Event of the Week: May 1 Rally for Immigrants' Rights
Plus Heroes and Jerks of the Week
The rallies are organized by the Fair Immigration Reform Movement (FIRM); Voces de la Frontera, a member of FIRM, will organize the march in Milwaukee.
Milwaukee made national news in 2006, when 70,000 people turned out to march in support of immigrants and to oppose unjust immigration reform that had been proposed in Washington. Milwaukee’s rally was just one of many across the country to draw huge crowds. The May 1, 2007, rally brought 60,000 to the streets of Milwaukee, and 30,000 marched last year. The show of support prevented harsh, punitive reform measures from becoming law.
This year, supporters want Obama to make good on his promises to treat immigrants— and all workers—fairly. Rally organizers are also calling on Obama to support the humane legalization of undocumented workers, the end of ICE raids, giving immigrants access to higher-education opportunities, allowing undocumented workers to obtain a driver’s certificate and insurance, the Employee Free Choice Act, good jobs and paid sick days. The march will begin at noon on May 1 at the offices of Voces de la Frontera, 1027 S. Fifth St. For more information, contact Voces de la Frontera at www.vdlf.org.
Heroes of the Week: Milwaukee Legislators
David Cullen, Fred Kessler, Sandy Pasch, Jon Richards, Tony Staskunas and Leon Young
The state Legislature missed a great opportunity to fix the funding flaw created by the Milwaukee school voucher program, which punishes Milwaukee taxpayers. No other property taxpayers in the state are forced to support private schools, yet Milwaukee’s must pay an additional $58 million this year for choice schools, on top of what they pay for MPS.
Gov. Jim Doyle has proposed phasing in more state aid over the course of five years and decreasing the extra tax burden paid by Milwaukee taxpayers. Right now, Milwaukee property taxpayers pay $170 in additional taxes for choice schools per $100,000 value in property taxes. Doyle’s plan would reduce that by $16 (per $100,000 of property value) this year, then $31, $46, $60 and $73 in subsequent years. So even after five years, the governor’s “fix” of this extra tax for Milwaukee property taxpayers would not even cut it in half.
But a proposal from a group of Milwaukee legislators would actually end the penalty completely in three years. For example, while taxpayers under Doyle’s plan would see a $16 decrease this year per $100,000 of property value, the Milwaukee group’s proposal would offer a $36 tax reduction this year, then $115 next year and $200 in 2011 (when the extra tax is due to reach $200 per $100,000 of property value).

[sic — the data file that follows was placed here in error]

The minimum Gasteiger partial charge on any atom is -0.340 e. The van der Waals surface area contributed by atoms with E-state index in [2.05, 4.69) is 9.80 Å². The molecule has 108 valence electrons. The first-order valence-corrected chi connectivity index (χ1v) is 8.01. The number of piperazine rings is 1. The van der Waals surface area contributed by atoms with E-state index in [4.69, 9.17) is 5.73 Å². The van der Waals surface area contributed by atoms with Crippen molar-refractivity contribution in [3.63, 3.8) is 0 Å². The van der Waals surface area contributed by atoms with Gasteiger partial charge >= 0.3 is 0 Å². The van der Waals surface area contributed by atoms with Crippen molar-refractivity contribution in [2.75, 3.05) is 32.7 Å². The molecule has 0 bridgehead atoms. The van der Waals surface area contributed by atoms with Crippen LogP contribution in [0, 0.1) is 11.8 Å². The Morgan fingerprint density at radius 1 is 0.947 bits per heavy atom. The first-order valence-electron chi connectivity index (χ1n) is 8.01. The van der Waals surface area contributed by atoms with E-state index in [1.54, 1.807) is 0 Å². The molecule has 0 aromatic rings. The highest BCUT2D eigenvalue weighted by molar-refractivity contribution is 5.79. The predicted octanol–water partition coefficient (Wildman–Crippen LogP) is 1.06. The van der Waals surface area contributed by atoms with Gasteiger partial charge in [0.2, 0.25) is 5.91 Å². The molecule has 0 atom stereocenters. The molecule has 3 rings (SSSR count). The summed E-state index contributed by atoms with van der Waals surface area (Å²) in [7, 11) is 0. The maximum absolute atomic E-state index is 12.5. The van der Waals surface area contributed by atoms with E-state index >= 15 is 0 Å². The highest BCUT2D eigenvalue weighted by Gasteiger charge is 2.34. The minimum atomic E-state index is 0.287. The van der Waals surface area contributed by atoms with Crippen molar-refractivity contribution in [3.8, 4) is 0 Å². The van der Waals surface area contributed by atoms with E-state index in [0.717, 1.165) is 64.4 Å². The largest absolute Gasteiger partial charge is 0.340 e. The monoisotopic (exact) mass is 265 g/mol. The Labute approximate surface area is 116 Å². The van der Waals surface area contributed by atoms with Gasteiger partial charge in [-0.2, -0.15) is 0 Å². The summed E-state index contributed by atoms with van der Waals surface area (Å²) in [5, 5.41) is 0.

The Milwaukee legislators also want the choice program to be a separate line item in the state budget—and on property tax bills—so all taxpayers and lawmakers could see how much the program costs. That means that the proposal wouldn’t take away funding for rural and suburban school districts. It’s a win-win proposition that all legislators should support during the current budget negotiations.
Jerk of the Week:U.S. District Judge Rudolph Randa
When is Tasering a man to death not a violation of that man’s civil rights? When you’re in federal Judge Rudolph Randa’s courtroom, apparently. Randa, a member of the ultraconservative Federalist Society, threw out a civil rights suit filed by the family of Nickolos Cyrus, a man suffering from schizophrenia who was found in a home under construction in Waukesha in 2006. When he didn’t comply with Waukesha County sheriffs’ orders, the officers Tasered Cyrus multiple times—in the back while he was walking away, and while he was on the ground being handcuffed. Cyrus then stopped breathing and an autopsy ruled that he died from cardiorespiratory failure.
Law enforcement is working hard to learn how to work with people who are in the midst of a mental health crisis. Yet Randa’s decision seems to make Tasering a mentally ill but peaceful man OK.
This is yet another example of Randa’s harsh rulings. Remember Georgia Thompson, the civil servant who was convicted of federal corruption charges in 2006 on evidence that an appellate court ruled was “beyond thin”? Randa was the judge in that case and sentenced her without bail. The appellate court judges ordered her to be released immediately and questioned why her case was heard in the first place.